In fact, I sometimes hide whole sections of my life story in order not to --overwhelm someone.
Well that sounds like a prideful pig!
But really, my accomplishments aren't really that great. It's just some of the simplest questions are just ... complicated for me to answer. I don't want to sound like I'm trying to impress-- and sometimes I wish that some of my talents required getting to know me before they were uncovered. whatever.
In fact, I never give the same grouping of instruments I play when I introduce myself. And I give different answers for where I'm from too. So, you might go away thinking that I'm a choir singer from Wisconsin, a harpist from Utah, or a collaborative pianist from Paris. And... depending on how you react, where you're from, or how long we want to keep talking... I might flush out the whole story.
Well, when I agreed to come visit a good friend in New England, I had no idea that her family were music lovers. I had told them the basic conducting and piano emphases at school, but it took three days for me to uncover that I played the violin.
at which point, my host says 'I think I have some violins you'd like to see.' And the hostess adds (apparently taking my word for my musical abilities) 'not just to see -- violins you should play!'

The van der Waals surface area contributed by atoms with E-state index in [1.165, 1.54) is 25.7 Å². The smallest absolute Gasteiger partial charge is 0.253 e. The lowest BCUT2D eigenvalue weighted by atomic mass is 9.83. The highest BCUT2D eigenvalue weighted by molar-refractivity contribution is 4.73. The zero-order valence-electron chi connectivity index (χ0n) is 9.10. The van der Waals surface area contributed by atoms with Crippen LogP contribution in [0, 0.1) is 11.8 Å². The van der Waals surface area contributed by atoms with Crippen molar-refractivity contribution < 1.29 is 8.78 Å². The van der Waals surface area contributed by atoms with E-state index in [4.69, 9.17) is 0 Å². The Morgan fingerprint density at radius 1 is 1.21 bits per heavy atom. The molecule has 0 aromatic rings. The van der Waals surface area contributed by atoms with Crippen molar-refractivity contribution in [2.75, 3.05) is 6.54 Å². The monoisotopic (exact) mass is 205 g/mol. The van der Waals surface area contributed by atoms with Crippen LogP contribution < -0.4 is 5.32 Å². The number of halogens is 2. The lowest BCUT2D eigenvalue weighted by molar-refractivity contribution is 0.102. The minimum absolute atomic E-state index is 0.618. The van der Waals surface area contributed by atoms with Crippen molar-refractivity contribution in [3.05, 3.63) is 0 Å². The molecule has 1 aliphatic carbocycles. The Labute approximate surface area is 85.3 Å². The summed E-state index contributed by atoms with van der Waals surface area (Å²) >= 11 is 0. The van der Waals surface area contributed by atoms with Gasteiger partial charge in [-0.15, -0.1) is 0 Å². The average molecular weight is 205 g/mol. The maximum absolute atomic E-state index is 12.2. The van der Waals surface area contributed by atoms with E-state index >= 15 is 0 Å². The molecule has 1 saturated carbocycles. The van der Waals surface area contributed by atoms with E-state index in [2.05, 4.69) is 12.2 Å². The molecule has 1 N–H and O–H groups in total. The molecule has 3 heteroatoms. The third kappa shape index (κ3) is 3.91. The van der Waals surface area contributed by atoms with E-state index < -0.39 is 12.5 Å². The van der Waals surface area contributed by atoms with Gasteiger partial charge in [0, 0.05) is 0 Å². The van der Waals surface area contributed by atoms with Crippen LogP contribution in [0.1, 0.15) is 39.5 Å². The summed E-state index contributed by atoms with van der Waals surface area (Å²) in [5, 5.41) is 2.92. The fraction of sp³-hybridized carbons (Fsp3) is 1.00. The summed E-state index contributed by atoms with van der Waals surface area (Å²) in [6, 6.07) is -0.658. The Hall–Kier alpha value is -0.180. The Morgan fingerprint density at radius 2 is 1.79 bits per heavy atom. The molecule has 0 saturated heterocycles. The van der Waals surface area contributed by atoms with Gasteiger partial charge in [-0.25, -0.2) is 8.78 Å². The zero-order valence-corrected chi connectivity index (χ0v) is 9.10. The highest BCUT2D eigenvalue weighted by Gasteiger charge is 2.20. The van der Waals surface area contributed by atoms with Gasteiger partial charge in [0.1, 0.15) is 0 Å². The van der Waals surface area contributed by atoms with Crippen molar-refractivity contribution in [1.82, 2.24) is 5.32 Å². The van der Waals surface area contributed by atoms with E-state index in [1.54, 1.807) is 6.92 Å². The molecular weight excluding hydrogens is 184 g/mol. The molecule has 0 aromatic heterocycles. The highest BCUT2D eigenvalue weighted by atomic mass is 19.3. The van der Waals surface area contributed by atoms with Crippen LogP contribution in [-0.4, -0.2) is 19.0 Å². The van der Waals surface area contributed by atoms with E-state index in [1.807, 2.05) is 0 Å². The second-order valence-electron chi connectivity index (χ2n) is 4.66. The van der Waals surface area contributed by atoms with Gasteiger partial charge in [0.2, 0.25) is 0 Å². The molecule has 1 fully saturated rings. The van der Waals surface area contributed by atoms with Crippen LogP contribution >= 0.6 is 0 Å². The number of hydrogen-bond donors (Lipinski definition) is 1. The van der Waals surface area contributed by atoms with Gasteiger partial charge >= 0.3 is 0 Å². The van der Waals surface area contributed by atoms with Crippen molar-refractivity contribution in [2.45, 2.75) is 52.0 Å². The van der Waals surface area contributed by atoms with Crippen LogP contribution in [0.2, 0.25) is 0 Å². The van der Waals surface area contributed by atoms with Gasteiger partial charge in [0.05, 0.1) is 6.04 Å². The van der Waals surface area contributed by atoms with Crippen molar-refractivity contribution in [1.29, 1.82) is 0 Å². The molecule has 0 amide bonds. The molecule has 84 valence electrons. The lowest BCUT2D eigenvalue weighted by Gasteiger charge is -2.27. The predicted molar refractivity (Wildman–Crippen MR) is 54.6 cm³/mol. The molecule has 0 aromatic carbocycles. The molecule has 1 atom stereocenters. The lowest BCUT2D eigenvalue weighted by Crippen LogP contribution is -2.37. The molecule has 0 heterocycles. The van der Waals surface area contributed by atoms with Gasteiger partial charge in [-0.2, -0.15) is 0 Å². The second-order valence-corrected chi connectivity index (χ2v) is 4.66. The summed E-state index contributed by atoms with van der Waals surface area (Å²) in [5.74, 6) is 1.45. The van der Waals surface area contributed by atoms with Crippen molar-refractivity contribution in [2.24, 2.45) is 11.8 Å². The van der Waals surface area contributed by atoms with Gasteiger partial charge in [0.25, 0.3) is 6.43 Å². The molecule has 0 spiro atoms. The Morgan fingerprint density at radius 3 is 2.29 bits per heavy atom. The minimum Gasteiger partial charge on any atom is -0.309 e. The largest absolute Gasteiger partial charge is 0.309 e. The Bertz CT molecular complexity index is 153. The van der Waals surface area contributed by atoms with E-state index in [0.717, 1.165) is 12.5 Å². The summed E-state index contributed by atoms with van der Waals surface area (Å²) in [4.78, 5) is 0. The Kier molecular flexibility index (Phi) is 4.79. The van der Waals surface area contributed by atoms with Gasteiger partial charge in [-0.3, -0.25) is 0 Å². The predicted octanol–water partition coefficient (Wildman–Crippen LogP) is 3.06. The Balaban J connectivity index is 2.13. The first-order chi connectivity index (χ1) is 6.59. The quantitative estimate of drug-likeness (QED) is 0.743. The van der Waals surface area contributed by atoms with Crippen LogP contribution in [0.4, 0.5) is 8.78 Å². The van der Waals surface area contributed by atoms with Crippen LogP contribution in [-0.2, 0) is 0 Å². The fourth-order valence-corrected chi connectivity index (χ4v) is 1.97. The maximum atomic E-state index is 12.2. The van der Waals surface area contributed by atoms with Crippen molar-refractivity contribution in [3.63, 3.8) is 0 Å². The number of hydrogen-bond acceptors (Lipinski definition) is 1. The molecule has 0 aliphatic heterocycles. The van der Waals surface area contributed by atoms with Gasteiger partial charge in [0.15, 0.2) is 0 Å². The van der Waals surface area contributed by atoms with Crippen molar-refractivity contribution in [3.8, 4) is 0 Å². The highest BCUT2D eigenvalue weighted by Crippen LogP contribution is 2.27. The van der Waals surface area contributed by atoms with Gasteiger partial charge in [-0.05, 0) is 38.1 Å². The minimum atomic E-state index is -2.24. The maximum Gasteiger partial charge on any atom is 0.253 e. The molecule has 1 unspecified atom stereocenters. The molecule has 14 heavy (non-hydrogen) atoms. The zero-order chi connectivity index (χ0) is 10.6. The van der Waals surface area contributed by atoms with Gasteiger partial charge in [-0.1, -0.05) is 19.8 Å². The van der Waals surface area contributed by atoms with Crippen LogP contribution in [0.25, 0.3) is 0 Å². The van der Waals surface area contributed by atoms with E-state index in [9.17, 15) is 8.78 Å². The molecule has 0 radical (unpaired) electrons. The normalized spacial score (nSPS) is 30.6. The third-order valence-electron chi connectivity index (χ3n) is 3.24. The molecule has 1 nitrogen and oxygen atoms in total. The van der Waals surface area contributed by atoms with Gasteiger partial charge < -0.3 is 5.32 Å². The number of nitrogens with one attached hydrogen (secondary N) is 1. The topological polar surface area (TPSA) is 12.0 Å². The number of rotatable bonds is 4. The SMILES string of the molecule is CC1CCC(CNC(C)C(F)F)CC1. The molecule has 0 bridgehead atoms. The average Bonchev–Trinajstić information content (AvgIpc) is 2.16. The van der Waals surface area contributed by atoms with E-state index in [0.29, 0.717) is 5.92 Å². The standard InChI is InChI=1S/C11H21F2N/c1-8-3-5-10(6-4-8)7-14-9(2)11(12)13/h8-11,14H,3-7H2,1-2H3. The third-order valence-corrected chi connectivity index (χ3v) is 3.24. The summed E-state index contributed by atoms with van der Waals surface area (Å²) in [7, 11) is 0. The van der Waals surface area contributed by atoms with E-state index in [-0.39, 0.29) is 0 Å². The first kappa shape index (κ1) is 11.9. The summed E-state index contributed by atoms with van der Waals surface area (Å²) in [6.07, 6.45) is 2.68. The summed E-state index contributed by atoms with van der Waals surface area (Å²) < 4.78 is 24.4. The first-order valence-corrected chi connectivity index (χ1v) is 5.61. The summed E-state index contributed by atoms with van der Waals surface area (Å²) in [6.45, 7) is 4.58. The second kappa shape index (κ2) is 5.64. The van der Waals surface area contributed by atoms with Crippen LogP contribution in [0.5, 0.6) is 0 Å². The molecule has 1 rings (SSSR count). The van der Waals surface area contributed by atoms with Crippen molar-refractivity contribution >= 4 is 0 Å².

I honestly thought that he was kidding around with me when he mentioned Stradivarius, but I should have been more trusting. Of course I didn't sleep that night, thinking about the violins (okay, that wasn't the only reason...), but it was the next morning when we decided to take them out together.
The first violin he handed me was the small a 1732 violin made by Giuseppe Guarneri Del Gesú, called 'Ferni.' I slowly started to get used to it with slow scales, and any excerpt that came to mind, from Bach to Barber. When I started to improvise on my favorite hymns, my host returned.
This time the violin was made by Antonio Stradivarius in 1704, nicknamed the Gleni. I had dreamed about touching a Strad most of my life... I never imagined I would one day play on one of his violins. The power in the violin surprised me--I couldn't believe the G string sound, and the evenness between strings. The change onto the E string had a very clear darker even sonority that I had never heard before. So out came Bartok, Wieniawski, Lalo and more Bach--I just couldn't get enough of it.
Eventually the morning had wasted away and I had to leave, still smiling. What a gift!
... And I went away thinking it was such a lucky chance that I mentioned my love for the violin.
But aren't blessings most often disguised as chances?